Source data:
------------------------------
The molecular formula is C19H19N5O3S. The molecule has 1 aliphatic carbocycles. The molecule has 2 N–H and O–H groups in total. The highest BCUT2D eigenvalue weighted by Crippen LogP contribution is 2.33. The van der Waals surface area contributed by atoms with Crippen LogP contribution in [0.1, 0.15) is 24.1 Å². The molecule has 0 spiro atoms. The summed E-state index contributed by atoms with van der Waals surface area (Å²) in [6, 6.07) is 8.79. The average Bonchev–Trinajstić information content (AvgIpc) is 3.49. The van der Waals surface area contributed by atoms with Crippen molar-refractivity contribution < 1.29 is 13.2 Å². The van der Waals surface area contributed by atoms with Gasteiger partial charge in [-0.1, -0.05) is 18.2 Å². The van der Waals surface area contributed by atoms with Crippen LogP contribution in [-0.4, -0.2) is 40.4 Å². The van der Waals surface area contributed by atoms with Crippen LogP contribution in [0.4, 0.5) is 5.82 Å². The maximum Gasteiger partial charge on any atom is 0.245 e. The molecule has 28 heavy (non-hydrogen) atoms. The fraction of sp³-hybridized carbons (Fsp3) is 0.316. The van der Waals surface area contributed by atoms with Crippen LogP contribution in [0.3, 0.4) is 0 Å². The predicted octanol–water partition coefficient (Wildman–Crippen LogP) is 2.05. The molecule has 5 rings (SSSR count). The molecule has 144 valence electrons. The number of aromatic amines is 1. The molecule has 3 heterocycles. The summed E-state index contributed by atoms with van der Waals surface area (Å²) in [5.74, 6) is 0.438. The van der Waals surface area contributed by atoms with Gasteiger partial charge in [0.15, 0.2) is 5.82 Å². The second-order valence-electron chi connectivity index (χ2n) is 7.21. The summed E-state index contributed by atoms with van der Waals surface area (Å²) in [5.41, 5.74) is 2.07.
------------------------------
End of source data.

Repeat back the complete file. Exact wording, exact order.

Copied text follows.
The molecular formula is C19H19N5O3S. The molecule has 1 aliphatic carbocycles. The molecule has 2 N–H and O–H groups in total. The highest BCUT2D eigenvalue weighted by Crippen LogP contribution is 2.33. The van der Waals surface area contributed by atoms with Crippen LogP contribution in [0.1, 0.15) is 24.1 Å². The molecule has 0 spiro atoms. The summed E-state index contributed by atoms with van der Waals surface area (Å²) in [6, 6.07) is 8.79. The average Bonchev–Trinajstić information content (AvgIpc) is 3.49. The van der Waals surface area contributed by atoms with Crippen molar-refractivity contribution < 1.29 is 13.2 Å². The van der Waals surface area contributed by atoms with Gasteiger partial charge in [-0.1, -0.05) is 18.2 Å². The van der Waals surface area contributed by atoms with Crippen LogP contribution in [-0.4, -0.2) is 40.4 Å². The van der Waals surface area contributed by atoms with Crippen LogP contribution in [0.4, 0.5) is 5.82 Å². The maximum Gasteiger partial charge on any atom is 0.245 e. The molecule has 28 heavy (non-hydrogen) atoms. The fraction of sp³-hybridized carbons (Fsp3) is 0.316. The van der Waals surface area contributed by atoms with Crippen LogP contribution in [0.3, 0.4) is 0 Å². The predicted octanol–water partition coefficient (Wildman–Crippen LogP) is 2.05. The molecule has 5 rings (SSSR count). The molecule has 144 valence electrons. The number of aromatic amines is 1. The molecule has 3 heterocycles. The summed E-state index contributed by atoms with van der Waals surface area (Å²) in [5.74, 6) is 0.438. The van der Waals surface area contributed by atoms with Gasteiger partial charge in [0.15, 0.2) is 5.82 Å². The second-order valence-electron chi connectivity index (χ2n) is 7.21. The summed E-state index contributed by atoms with van der Waals surface area (Å²) in [5.41, 5.74) is 2.07.